In general, any light with a wavelength less than 400 nm is capable of degrading the organic light emitting diode materials, reducing the lifetime of the display. To reduce the effects of this problem, oxygen may be excluded from OLED devices to the extent possible. UV filters may also reduce the radiation incident on the organic materials in OLED displays and hence the incidence of photo-oxidation. However, the addition of an additional UV filtering layer is undesirable because the addition of another layer tends to degrade image quality and increase costs and manufacturing steps.
Materials used to construct both displays and touch screens may filter light passing through them so that a perceptible color is imparted to the light. For example, when a flat-panel display is viewed through a touch screen, the colors of the flat-panel display may be altered so that the colors are less accurate or the color gamut is reduced. It is generally preferable, if the materials are not perfectly transparent, that they combine to provide a neutral density. Alternatively, under known, relatively invariant light conditions, it may be preferable to induce a particular overall color to light emitted by a display with the use of suitable filters.
It is a problem to be solved to provide an improved touch screen and method of making the same that reduces the difficulty of placing spacer elements while maintaining or improving image quality.
The invention provides a transparent multilayer comprising a first conductive layer containing an intrinsically conductive polymer, a film forming binder, and spacer elements embedded in and projecting from the surface of the first conductive layer, and a second conductive layer separated from the first conductive layer by the spacer elements. The invention also provides a display incorporating the multilayer and a method of making the multilayer.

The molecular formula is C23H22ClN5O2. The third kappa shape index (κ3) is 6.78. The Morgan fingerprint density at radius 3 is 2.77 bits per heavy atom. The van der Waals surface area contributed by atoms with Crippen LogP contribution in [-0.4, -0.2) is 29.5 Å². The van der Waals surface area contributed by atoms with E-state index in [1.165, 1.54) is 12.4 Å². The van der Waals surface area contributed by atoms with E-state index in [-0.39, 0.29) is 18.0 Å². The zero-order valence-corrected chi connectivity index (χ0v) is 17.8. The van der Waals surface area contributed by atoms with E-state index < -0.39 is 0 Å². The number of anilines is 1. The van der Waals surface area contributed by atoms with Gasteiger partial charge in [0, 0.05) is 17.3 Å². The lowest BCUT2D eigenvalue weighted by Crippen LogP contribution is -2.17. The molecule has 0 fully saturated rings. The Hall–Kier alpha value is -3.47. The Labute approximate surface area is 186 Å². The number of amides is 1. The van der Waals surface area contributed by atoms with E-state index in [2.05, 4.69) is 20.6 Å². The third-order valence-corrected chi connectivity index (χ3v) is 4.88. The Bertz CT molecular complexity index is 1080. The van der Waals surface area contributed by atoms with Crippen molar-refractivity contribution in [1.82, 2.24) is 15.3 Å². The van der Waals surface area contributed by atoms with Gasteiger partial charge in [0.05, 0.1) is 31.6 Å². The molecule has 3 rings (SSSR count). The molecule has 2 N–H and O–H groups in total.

The invention provides an improved touch screen and method of making the same that reduces the difficulty of placing spacer elements without sacrificing image quality.
As used herein, the term “intrinsically conducting polymer” is defined as in U.S. Pat. No. 5,738,934. The term “not water-wettable” means that the surface is not readily wetted by an aqueous medium. The term “microsphere” means particles or beads that are substantially spherical in shape. The term “transparent” includes partial transparency.
This method of the invention is constructed by providing a liquid coating medium containing a conductive polymer, a film forming binder; and spacer elements and coating the liquid coating medium on the substrate 14 or the cover sheet 16. The film forming binder may also include radiation filtering addenda such as UV, neutral density and color adjustment or notch filters. Thus, the multilayer of the invention not only provides the necessary conductive network, but also provides a medium to anchor the spacers and a medium to provide any desired type of actinic radiation filtration of light passing through the screen.